Everyone tries to own their own story by being a part of the good narratives and distancing themselves from the bad ones. Some VCs have crafted their story by being irreverent and contrarian but by and large what's the safest way to live life as a VC? Again, from Ronson's book:

“We're creating a world where the smartest way to survive is to be bland.”

Same idea as my friend's response to the Gen Z article: "avoid getting caught in the internet crossfire." That’s why VCs are so meme-able; they’re normalizing. Fitting into a particular behavior pattern. VCs are incentivized to avoid being wrong, combative, or (ironically) contrarian. Most VCs would prefer their "contrarian" bets are only contrarian for as long as they're in stealth.

And these aren't just character traits, there are strong incentives. Whether it's founders taking your money, LPs giving your money, or people wanting to work with you; there is a tangible cost to being wrong. So instead of being intellectually honest VCs will craft their story to satisfy their incentives.

I Can Move The World

Archimedes is quoted as having said, “give me a place to stand and with a lever I will move the whole world.” The same is true of incentives:

"Give me a big enough incentive to offer the world and I'll change their minds about anything."

Another way of putting it?

"It is difficult to get a man to understand something when his salary depends upon his not understanding it." (Upton Sinclair)

This is similar to an ongoing conversation about money in politics. I always think about a Town Hall a few years ago where a high school student who had survived a school shooting asked Marco Rubio to commit to not taking any more donation money from the NRA. His response was, "people buy into my agenda." I think that's an example of intellectual dishonesty.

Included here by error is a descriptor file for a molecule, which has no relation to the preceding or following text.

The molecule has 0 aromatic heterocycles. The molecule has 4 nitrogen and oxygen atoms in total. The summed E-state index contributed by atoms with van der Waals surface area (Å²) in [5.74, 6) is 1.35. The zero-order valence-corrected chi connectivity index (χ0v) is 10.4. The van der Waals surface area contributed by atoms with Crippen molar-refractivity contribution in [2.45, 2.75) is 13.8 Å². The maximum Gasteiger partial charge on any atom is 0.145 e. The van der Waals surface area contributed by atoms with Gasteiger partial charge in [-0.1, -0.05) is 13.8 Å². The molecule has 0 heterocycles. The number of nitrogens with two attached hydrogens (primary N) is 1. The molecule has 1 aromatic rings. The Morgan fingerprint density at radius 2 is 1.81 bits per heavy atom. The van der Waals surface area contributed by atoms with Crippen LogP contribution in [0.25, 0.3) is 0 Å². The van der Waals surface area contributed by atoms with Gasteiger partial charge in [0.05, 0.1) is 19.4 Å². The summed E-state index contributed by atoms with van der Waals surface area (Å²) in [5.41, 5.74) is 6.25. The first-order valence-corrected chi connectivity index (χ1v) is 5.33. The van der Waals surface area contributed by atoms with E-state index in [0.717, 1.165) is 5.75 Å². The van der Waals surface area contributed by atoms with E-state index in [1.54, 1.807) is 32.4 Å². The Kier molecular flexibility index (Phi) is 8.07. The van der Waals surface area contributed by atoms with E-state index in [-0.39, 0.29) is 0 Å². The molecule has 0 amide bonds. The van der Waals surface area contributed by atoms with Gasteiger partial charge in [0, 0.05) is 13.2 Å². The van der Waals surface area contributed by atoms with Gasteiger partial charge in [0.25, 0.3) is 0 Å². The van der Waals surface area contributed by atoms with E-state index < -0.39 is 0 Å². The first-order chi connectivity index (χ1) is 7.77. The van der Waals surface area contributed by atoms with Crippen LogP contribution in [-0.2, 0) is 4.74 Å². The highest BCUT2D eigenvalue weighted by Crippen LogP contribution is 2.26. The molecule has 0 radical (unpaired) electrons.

Ignoring your incentives don't make them go away. Are we incentivized to learn from our mistakes? Are we incentivized to invest in the most impactful businesses? Are we incentivized to collaborate with our partners? Or are we not?

What Does This Mean For Venture?

At some point I'd like to go deeper into the idea of conducting post-mortems; honestly evaluating what happened when something got wrong. There is a huge benefit in being able to improve your processes by reflecting on how they've performed in action.

But for now I'll leave it with another co-opted quote, this time from Peter Thiel. In his book Zero to One (have you heard of it? 😉) there is a famous line that illustrates his view of contrarianism. When Peter Thiel interviews someone he likes to ask the following question: What important truth do very few people agree with you on?

"This question sounds easy because it’s straightforward. Actually, it’s very hard to answer. It’s intellectually difficult because the knowledge that everyone is taught in school is by definition agreed upon. And it’s psychologically difficult because anyone trying to answer must say something she knows to be unpopular. Brilliant thinking is rare, but courage is in even shorter supply than genius."

I like that question. Even before that, people should ask themselves more often "what do I believe?" And then expand to consider what they believe that others disagree with. But there is another question I think more people should add to their arsenal:

"What's something you believe strongly that you're probably wrong about?"

Venture investors know that most of their investments will fail. But being able to talk about it and learn from it when that unavoidable reality occurs should be more normalized.